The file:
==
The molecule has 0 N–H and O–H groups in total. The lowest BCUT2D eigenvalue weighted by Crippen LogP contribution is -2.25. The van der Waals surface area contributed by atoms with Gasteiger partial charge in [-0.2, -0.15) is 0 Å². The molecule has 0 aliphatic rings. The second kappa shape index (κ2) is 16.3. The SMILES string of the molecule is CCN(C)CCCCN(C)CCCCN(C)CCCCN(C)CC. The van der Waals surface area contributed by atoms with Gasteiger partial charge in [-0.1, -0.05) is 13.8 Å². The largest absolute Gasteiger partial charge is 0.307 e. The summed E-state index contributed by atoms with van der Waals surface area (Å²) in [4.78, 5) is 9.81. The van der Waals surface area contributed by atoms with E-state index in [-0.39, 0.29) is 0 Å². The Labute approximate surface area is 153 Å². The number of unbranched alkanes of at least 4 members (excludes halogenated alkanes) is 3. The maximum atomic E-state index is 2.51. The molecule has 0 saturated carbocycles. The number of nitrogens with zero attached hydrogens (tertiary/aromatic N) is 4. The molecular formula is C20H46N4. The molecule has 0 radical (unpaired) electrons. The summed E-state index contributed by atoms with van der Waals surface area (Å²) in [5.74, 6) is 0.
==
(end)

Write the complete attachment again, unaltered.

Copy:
The molecule has 0 N–H and O–H groups in total. The lowest BCUT2D eigenvalue weighted by Crippen LogP contribution is -2.25. The van der Waals surface area contributed by atoms with Gasteiger partial charge in [-0.2, -0.15) is 0 Å². The molecule has 0 aliphatic rings. The second kappa shape index (κ2) is 16.3. The SMILES string of the molecule is CCN(C)CCCCN(C)CCCCN(C)CCCCN(C)CC. The van der Waals surface area contributed by atoms with Gasteiger partial charge in [-0.1, -0.05) is 13.8 Å². The largest absolute Gasteiger partial charge is 0.307 e. The summed E-state index contributed by atoms with van der Waals surface area (Å²) in [4.78, 5) is 9.81. The van der Waals surface area contributed by atoms with E-state index in [-0.39, 0.29) is 0 Å². The Labute approximate surface area is 153 Å². The number of unbranched alkanes of at least 4 members (excludes halogenated alkanes) is 3. The maximum atomic E-state index is 2.51. The molecule has 0 saturated carbocycles. The number of nitrogens with zero attached hydrogens (tertiary/aromatic N) is 4. The molecular formula is C20H46N4. The molecule has 0 radical (unpaired) electrons. The summed E-state index contributed by atoms with van der Waals surface area (Å²) in [5.74, 6) is 0.